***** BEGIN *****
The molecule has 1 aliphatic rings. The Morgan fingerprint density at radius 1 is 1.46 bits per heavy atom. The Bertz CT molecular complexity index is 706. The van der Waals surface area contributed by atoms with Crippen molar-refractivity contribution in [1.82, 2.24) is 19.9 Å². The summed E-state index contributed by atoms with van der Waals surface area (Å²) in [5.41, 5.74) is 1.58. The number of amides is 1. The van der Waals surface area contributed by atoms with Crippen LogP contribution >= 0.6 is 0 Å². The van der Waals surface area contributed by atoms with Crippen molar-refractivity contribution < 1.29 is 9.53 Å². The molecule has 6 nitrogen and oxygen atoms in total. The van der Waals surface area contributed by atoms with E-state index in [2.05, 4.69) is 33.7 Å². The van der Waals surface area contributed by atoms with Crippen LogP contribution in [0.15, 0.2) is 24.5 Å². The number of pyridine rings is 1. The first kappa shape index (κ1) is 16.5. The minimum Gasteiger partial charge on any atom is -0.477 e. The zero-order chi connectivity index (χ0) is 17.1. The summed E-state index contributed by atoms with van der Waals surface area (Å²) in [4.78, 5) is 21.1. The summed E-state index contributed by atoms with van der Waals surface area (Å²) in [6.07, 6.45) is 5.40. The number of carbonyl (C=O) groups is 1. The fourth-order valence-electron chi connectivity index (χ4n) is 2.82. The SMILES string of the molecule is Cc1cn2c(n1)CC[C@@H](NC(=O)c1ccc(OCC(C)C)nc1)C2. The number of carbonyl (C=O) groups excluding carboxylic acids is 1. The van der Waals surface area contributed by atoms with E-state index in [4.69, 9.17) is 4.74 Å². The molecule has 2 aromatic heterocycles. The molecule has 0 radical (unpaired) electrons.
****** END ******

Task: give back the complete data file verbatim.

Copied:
The molecule has 1 aliphatic rings. The Morgan fingerprint density at radius 1 is 1.46 bits per heavy atom. The Bertz CT molecular complexity index is 706. The van der Waals surface area contributed by atoms with Crippen molar-refractivity contribution in [1.82, 2.24) is 19.9 Å². The summed E-state index contributed by atoms with van der Waals surface area (Å²) in [5.41, 5.74) is 1.58. The number of amides is 1. The van der Waals surface area contributed by atoms with Crippen LogP contribution >= 0.6 is 0 Å². The van der Waals surface area contributed by atoms with Crippen molar-refractivity contribution < 1.29 is 9.53 Å². The molecule has 6 nitrogen and oxygen atoms in total. The van der Waals surface area contributed by atoms with E-state index in [2.05, 4.69) is 33.7 Å². The van der Waals surface area contributed by atoms with Crippen LogP contribution in [0.15, 0.2) is 24.5 Å². The number of pyridine rings is 1. The first kappa shape index (κ1) is 16.5. The minimum Gasteiger partial charge on any atom is -0.477 e. The zero-order chi connectivity index (χ0) is 17.1. The summed E-state index contributed by atoms with van der Waals surface area (Å²) in [4.78, 5) is 21.1. The summed E-state index contributed by atoms with van der Waals surface area (Å²) in [6.07, 6.45) is 5.40. The number of carbonyl (C=O) groups is 1. The fourth-order valence-electron chi connectivity index (χ4n) is 2.82. The SMILES string of the molecule is Cc1cn2c(n1)CC[C@@H](NC(=O)c1ccc(OCC(C)C)nc1)C2. The number of carbonyl (C=O) groups excluding carboxylic acids is 1. The van der Waals surface area contributed by atoms with E-state index in [4.69, 9.17) is 4.74 Å². The molecule has 2 aromatic heterocycles. The molecule has 0 radical (unpaired) electrons.